If you are familiar with that feeling of stress as you watch your twentieth YouTube cat video in a row, despite having planned to start revision over an hour ago then congratulations, you are a procrastinator.
But never fear! The truth is everyone struggles with the temptation to procrastinate, particularly students who have to manage their own time during busy assignment and revision periods. There is also a lot more to the act of procrastination than a lazy student thinking ‘I can’t be bothered to work’ and it is also something you can work on. Let’s go through a few ways you can minimise your procrastination tendencies to help you become more productive.
Tips for overcoming procrastination
- Minimise your stress. Feelings of stress can often trigger procrastination tendencies. Sometimes, when we feel we have more work to do than we can handle, we can’t even bear to think about it let alone start trying to get through it. If you can relate to this problem, try to focus on lowering your anxiety levels by organising your workload, taking regular breaks, looking after yourself, seeking support from friends and family, doing some mild exercise and adopting a positive outlook towards your work. If you make an active effort to reduce your stress, you will feel a lot more eager to do your work as a result.
- Don’t beat yourself up. If you’ve been procrastinating all day, it’s common to feel quite guilty, ashamed or pretty stressed out about all of the wasted hours. However, these negative feelings are very paralysing, and if you succumb to them you may find yourself trapped in a vicious cycle of negativity and procrastination. So if you’ve been procrastinating today, don’t punish yourself for it. Instead pick yourself up and do a bit of work with the time you have left and then focus on the fact tomorrow is a brand new day.
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- If you are going to procrastinate, do something productive. If you know for a fact that you’re not going to start your essay for another few hours, don’t sit on your laptop with an empty word document open whilst you check every social media website you can think of, pretending to yourself that you’ll start writing after five… ten…fifteen more minutes. Instead, do something worthwhile like housework, grocery shopping or replying to emails until you feel more in the mood to sit down and do some work.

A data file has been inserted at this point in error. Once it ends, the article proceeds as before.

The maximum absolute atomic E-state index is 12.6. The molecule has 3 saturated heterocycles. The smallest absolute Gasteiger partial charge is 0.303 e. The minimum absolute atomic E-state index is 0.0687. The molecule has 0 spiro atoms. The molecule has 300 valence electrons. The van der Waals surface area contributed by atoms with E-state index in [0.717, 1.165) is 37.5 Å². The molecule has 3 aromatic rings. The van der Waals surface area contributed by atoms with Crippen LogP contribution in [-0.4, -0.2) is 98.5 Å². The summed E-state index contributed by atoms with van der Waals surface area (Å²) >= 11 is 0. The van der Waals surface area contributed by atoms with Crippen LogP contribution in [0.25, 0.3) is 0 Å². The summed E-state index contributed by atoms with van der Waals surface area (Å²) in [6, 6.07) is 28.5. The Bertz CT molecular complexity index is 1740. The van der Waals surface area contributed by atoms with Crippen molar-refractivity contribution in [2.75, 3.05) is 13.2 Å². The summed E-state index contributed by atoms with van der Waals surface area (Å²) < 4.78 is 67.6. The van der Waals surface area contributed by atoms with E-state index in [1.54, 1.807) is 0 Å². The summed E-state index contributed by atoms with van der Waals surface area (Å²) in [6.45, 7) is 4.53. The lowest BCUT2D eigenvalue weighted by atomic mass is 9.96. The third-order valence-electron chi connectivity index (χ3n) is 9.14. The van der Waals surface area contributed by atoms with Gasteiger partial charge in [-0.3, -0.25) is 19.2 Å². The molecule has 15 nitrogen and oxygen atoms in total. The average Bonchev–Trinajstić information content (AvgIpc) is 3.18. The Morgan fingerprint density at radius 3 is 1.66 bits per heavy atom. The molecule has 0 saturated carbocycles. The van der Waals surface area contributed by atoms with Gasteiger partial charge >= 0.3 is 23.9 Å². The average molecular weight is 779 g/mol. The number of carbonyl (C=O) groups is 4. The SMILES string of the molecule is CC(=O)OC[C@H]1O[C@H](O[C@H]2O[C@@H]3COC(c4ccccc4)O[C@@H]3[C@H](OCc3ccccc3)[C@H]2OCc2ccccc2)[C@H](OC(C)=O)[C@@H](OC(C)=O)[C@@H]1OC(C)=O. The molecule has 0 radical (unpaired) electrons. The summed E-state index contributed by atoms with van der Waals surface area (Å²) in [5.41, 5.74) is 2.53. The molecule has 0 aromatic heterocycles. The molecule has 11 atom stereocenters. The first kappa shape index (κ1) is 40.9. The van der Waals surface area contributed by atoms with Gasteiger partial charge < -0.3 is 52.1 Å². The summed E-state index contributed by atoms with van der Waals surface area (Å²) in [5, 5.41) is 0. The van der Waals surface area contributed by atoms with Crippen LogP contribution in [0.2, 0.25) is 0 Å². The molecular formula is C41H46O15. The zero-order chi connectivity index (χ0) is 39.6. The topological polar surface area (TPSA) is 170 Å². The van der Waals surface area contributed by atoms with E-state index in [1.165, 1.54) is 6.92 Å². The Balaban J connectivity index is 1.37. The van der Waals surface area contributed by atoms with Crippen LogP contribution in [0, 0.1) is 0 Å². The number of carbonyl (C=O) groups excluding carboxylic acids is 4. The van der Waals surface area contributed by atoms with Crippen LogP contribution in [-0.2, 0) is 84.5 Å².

- Enjoy the feeling of productivity. Don’t just do work because you have to. If you can manage it, do your work because you want to make the most out of your education, excel in your subjects and to simply feel productive, which is actually a lovely feeling. Some great ways to enjoy productivity are getting up early, writing a (flexible) revision timetable or by organising study sessions with your friends.
- Change your working environment. Finding out which type of environment you work best in could really help to minimise procrastination. So if you find it difficult to concentrate on work in your bedroom then try working in the kitchen, the living room, the library, a café or anywhere else that works for you. Also, if you procrastinate worse when you’re alone and unobserved then find yourself a study buddy to help motivate you and, equally, if you procrastinate the most by chatting to people then find somewhere you can remain undisturbed for a couple of hours.
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- Structure your time. If during busy exam or assignment periods you don’t make any plans apart from working constantly then you’re most likely going to get really bored and procrastinate your time away. Whereas if you plan to have the occasional coffee break or evening off you will have something to look forward to, which will help you break up your work. Also if you tend to do things like tell yourself you’re going to read an entire book in a single day then chances are you won’t. Instead, break your workload in to smaller chunks and set yourself manageable goals to prevent yourself becoming overwhelmed by your workload.
Whether you’re currently studying for your GCSEs, A-Levels or degree, hopefully these tips will be useful for you, if you’re stuck in a bit of a procrastination rut. Of course, if you’ve been struggling with procrastination consistently for a long time and it is having a damaging effect on your studies, then I encourage you to speak to someone you trust, whether that is a parent, friend, teacher or counsellor.
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Whatever you do, don’t let procrastination rule your life. With a bit of organisation and positive self-talk, you can break the cycle and get those good grades you deserve!
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How to cope with failing your exams
Exam time - how to calm down and do your best